The Magic of Rogues
Necromancers in Early Tudor England
In 1510, nine men were tried in the Archbishop's Court in York for attempting to find and extract a treasure on the moor near Mixindale through necromantic magic. Two decades later, William Neville and his magician were arrested by Thomas Cromwell for having engaged in a treasonous combination of magic practices and prophecy surrounding the death of William's older brother, Lord Latimer, and the king. In The Magic of Rogues, Frank Klaassen and Sharon Hubbs Wright present the legal documents about and open a window onto these fascinating investigations of magic practitioners in early Tudor England. Set side by side with sixteenth- and seventeenth-century texts that describe the sorts of magic those practitioners performed, these documents are translated, contextualized, and presented in language accessible to nonspecialist readers. Their analysis reveals how magicians and cunning folk operated in extended networks in which they exchanged knowledge, manuscripts, equipment, and even clients; foregrounds magicians' encounters with authority in ways that separate them from traditional narratives about witchcraft and witch trials; and suggests that the regulation and punishment of magic in the Tudor period were comparatively and perhaps surprisingly gentle. Incorporating the study of both intellectual and legal sources, The Magic of Rogues presents a well-rounded picture of illicit learned magic in early Tudor England.Engaging and accessible, this book will appeal to anyone seeking to understand the intersection of medieval legal history, religion, magic, esotericism, and Tudor history.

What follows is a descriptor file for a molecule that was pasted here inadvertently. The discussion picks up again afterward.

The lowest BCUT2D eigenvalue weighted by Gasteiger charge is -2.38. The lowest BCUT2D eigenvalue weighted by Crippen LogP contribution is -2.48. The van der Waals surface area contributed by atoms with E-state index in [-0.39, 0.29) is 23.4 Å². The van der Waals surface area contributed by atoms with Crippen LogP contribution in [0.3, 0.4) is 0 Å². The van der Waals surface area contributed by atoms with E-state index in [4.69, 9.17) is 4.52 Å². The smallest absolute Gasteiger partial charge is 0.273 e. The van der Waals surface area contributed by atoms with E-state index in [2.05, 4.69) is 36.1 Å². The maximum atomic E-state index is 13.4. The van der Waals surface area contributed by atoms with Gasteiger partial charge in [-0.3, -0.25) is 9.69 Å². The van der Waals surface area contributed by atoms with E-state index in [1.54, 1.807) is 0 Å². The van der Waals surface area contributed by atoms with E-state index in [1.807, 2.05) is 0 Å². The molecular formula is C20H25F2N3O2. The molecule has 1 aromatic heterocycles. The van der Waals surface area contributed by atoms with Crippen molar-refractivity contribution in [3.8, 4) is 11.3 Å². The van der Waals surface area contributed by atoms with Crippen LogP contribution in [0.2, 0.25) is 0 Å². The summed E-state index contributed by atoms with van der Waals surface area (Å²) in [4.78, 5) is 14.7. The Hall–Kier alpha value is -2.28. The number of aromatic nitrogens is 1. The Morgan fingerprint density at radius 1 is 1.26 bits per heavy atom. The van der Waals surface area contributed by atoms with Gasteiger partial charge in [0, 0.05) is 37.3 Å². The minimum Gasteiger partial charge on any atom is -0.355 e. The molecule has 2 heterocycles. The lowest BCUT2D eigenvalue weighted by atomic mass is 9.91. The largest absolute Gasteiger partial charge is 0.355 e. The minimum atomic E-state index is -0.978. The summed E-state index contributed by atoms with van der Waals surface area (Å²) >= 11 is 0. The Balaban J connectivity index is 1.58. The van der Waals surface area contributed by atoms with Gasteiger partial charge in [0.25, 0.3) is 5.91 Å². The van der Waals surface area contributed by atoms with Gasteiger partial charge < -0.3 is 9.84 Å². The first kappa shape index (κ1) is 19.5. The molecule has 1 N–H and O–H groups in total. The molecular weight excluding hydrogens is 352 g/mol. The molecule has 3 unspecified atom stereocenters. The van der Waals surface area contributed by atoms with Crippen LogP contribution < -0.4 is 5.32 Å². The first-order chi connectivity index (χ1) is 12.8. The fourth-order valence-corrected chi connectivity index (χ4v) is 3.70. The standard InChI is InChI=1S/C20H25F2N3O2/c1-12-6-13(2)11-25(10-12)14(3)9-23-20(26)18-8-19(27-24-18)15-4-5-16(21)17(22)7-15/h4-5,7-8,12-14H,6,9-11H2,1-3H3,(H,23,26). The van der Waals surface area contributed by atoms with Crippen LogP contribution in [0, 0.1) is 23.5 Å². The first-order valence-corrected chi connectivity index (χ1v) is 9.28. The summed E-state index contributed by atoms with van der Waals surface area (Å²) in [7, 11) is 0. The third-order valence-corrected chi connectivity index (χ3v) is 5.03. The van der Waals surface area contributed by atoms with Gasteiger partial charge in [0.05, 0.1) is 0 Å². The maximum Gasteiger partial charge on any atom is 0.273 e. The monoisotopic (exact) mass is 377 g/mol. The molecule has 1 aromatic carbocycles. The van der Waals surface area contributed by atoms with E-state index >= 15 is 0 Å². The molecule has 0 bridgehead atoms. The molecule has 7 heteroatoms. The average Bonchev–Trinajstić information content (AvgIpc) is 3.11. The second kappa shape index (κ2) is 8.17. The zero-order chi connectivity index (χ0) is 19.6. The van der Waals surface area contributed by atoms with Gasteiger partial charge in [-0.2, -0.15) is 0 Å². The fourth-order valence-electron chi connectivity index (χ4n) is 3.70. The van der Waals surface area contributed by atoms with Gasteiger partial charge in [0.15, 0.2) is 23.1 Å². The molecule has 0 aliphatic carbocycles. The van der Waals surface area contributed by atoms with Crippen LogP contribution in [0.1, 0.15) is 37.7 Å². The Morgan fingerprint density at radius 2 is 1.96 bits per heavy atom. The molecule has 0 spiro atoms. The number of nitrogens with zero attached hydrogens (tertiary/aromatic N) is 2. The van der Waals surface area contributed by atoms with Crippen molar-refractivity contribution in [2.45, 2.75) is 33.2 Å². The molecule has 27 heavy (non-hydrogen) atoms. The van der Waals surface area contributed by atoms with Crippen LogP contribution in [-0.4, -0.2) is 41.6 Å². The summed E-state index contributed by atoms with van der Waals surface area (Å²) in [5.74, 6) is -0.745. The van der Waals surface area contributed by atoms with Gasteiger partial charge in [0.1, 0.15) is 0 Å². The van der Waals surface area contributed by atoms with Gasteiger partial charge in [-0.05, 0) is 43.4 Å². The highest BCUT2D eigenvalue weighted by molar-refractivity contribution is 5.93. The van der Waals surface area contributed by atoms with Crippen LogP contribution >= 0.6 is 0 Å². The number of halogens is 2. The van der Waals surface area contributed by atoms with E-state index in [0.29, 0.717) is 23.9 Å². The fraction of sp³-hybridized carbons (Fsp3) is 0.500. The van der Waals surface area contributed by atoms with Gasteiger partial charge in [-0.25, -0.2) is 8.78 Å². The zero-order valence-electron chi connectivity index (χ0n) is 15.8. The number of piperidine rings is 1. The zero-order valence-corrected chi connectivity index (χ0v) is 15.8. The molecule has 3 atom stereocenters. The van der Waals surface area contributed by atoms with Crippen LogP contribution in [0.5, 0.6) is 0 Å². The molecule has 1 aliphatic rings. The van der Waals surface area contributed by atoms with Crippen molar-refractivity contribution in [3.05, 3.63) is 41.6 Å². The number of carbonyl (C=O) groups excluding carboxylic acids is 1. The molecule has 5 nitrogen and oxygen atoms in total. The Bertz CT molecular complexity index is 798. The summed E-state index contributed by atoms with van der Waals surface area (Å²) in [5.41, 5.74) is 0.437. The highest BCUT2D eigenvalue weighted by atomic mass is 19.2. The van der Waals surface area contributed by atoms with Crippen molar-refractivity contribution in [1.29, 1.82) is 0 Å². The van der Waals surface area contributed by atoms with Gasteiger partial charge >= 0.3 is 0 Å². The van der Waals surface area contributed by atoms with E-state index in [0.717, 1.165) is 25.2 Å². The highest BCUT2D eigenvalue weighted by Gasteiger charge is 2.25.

About this Author
Frank Klaassen is Professor of History at the University of Saskatchewan. He is the author of Making Magic in Elizabethan England: Two Early Modern Vernacular Books of Magic and the award-winning The Transformations of Magic: Illicit Learned Magic in the Later Middle Ages and Renaissance, both published by Penn State University Press. Sharon Hubbs Wright is Associate Professor of History at St. Thomas More College, University of Saskatchewan. She has published numerous articles on late medieval social and legal history.
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